How Epigenetics Affects Your Behavioral Blueprint (And What You Can Do About it)

Part 1 in a Series on Epigenetics and Behavioural Epigenetics

Is it possible that we can “genetically” inherit behaviors from our parents or grandparents? What I am referring to here doesn’t include “learned behaviors” that are passed down socially from observing or being exposed to your parents’ behavior. I mean to say that at a cellular level, our parents can pass on to us the potential for certain tendencies, behaviours, and even the effects of trauma. Recent scientific research conducted at the University of Zurich, Switzerland indicates that the negative effects of trauma on a particular generation can be passed down to offspring (referred to as transgenerational trauma) through the process of epigenetics. Although the exact biological mechanism whereby this process occurs is not yet clear, what we do know is that it does occur.

What is epigenetics?

Passing Down Potential Through the Generations

What Exactly is Epigenetics?

In simplified terms, epigenetics is the study of biological mechanisms that can switch genes on and off. For example, certain circumstances in life can cause genes to be silenced or expressed over time. In other words, genes can be turned off (becoming dormant) or turned on (becoming active). The study of Epigenetics began in the early 1950s with the separation of the fields of study of developmental biology and genetics. The first stage of significant epigenetics research suggested that DNA methylation could have strong effects on gene expression, and that changes in DNA methylation might therefore explain the switching on and off of genes during development. In a nutshell, methylation alters how genes function.

Since that time the meaning of epigenetics has changed drastically from “molecular mechanisms underlying regulation of gene expression” to “a cell-specific programming that can be transferred to daughter cells.” Neurobiologist and Clinical Psychologist Michael Meaney performed a set of experiments demonstrating that the offspring of mothers who received low levels of maternal care and grooming were predisposed to anxiety compared to those whose mothers received high levels of care. In Meaney’s experiments, it was determined that the anxious or depressed phenotype rooted in the trauma of the mother’s lives was passed on to their children. This doesn’t mean that the actual expression of anxiety or depression was passed on to the children but rather, the “potential” to exhibit anxiety or depression. This would occur if an experience that interacted with the genes presented itself at some point in the children’s lifetimes. Specifically, in order for an epigenetic trait to be transferred from mother to child it needs an experience (in research this is generally referred to as “environment”).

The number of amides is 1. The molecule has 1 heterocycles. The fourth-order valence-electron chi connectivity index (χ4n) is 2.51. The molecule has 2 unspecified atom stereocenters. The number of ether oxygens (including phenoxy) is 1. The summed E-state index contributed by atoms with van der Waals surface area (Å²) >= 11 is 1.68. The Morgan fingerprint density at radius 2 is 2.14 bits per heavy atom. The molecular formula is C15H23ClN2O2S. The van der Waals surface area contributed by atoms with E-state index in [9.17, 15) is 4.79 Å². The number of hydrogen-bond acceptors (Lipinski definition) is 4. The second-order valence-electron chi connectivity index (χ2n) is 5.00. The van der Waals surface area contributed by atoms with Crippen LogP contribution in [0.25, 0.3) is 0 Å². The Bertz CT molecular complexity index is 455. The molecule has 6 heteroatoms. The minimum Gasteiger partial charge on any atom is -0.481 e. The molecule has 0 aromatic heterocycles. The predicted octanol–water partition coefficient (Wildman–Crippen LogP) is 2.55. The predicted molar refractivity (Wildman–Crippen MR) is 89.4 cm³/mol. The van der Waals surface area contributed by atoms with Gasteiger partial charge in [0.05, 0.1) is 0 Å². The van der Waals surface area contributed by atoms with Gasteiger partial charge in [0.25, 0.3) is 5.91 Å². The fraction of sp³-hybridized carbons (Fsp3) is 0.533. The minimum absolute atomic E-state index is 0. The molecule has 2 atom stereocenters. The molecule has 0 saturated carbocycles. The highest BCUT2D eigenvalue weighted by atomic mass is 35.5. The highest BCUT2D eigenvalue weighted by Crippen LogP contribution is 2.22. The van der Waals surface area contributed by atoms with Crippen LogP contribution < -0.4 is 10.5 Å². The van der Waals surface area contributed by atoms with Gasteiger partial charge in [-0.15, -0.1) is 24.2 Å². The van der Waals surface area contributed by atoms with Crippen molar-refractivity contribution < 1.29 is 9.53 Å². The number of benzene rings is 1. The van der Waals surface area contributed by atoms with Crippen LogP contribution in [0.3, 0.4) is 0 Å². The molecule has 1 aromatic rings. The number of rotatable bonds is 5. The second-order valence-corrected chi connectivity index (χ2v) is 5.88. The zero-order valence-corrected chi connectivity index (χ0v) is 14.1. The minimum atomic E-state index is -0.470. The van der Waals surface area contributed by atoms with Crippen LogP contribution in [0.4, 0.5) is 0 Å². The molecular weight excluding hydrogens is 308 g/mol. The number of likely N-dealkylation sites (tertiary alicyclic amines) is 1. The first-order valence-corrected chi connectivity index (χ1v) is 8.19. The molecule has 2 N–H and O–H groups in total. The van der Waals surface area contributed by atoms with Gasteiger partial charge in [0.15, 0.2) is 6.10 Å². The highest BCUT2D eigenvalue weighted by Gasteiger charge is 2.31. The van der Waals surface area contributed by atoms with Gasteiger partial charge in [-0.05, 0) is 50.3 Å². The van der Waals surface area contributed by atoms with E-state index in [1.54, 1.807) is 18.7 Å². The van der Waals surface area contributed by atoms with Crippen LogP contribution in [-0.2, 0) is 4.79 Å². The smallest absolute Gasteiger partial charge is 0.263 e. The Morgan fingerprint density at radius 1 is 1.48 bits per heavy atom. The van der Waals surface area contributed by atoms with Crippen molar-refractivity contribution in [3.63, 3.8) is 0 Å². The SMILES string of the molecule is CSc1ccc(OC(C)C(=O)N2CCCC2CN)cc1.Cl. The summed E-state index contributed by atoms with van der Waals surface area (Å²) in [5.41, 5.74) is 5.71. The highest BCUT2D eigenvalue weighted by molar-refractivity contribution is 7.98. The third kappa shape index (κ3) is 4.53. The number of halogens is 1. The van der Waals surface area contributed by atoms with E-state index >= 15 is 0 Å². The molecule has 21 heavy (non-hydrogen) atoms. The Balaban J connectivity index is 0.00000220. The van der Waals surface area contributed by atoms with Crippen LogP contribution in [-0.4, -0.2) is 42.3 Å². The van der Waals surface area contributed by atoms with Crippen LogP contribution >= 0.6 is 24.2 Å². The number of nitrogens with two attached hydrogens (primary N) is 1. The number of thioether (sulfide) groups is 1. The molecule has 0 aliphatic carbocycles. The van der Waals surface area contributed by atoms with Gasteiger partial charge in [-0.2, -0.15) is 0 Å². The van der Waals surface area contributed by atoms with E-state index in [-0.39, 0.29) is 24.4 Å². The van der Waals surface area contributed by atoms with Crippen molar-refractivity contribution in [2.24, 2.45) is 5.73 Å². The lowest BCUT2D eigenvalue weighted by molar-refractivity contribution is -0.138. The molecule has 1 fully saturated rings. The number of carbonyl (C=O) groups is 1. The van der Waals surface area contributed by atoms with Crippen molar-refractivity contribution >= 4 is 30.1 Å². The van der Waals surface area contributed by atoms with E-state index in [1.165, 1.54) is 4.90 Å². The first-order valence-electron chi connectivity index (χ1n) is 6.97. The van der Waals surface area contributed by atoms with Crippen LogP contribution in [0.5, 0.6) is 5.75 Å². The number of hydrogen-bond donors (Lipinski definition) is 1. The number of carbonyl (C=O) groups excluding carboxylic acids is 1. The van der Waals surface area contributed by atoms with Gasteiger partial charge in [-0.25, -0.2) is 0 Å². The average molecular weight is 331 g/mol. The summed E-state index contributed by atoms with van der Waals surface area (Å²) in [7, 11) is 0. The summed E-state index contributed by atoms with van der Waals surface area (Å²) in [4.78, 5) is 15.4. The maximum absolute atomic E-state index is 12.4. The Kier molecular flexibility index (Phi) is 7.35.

For the purpose of this article, what we need to keep in mind is that there is research supporting the transference and heritability for the “potential” to experience trauma and negative behaviors. People will respond to certain experiences as an individual, depending on the specific sensitivity of that person, which is determined through biological development in the womb and the actual birth process.

Behavioral Epigenetics

Hopefully by this point you have a basic understanding of epigenetics. Behavioral epigenetics is the field of study examining the role of expression of genes in shaping our human behavior, cognition, personality, and mental health. The developing field of behavioral epigenetics continues to strive to answer the question, “Can certain experiences such as drug abuse or other severe stresses set off epigenetic changes to the DNA inside the neurons of a person’s brain?” In the Discover magazine article “Grandma’s Experiences Leave a Mark on Your Brain,” Dan Hurley provides examples of instances where traumatic experiences in our recent ancestors’ past could have left molecular scars adhering to our DNA including: generations of Jews who had great-grandparents chased from their homes in Russia; young African immigrants whose parents survived horrific massacres; and more commonly today, adults (of every ethnicity) who grew up with alcoholic or abusive parents.

You Have Genetically Inherited Some of Your Parents Negative Behaviors. NOW WHAT?

If you understand that the potential for negative effects of trauma can be inherited from your parents, who in turn may have inherited these effects from their parents, the next thing you may want to ask is, “How can I make changes to these potential inherited behaviours? Is epigenetics reversible?”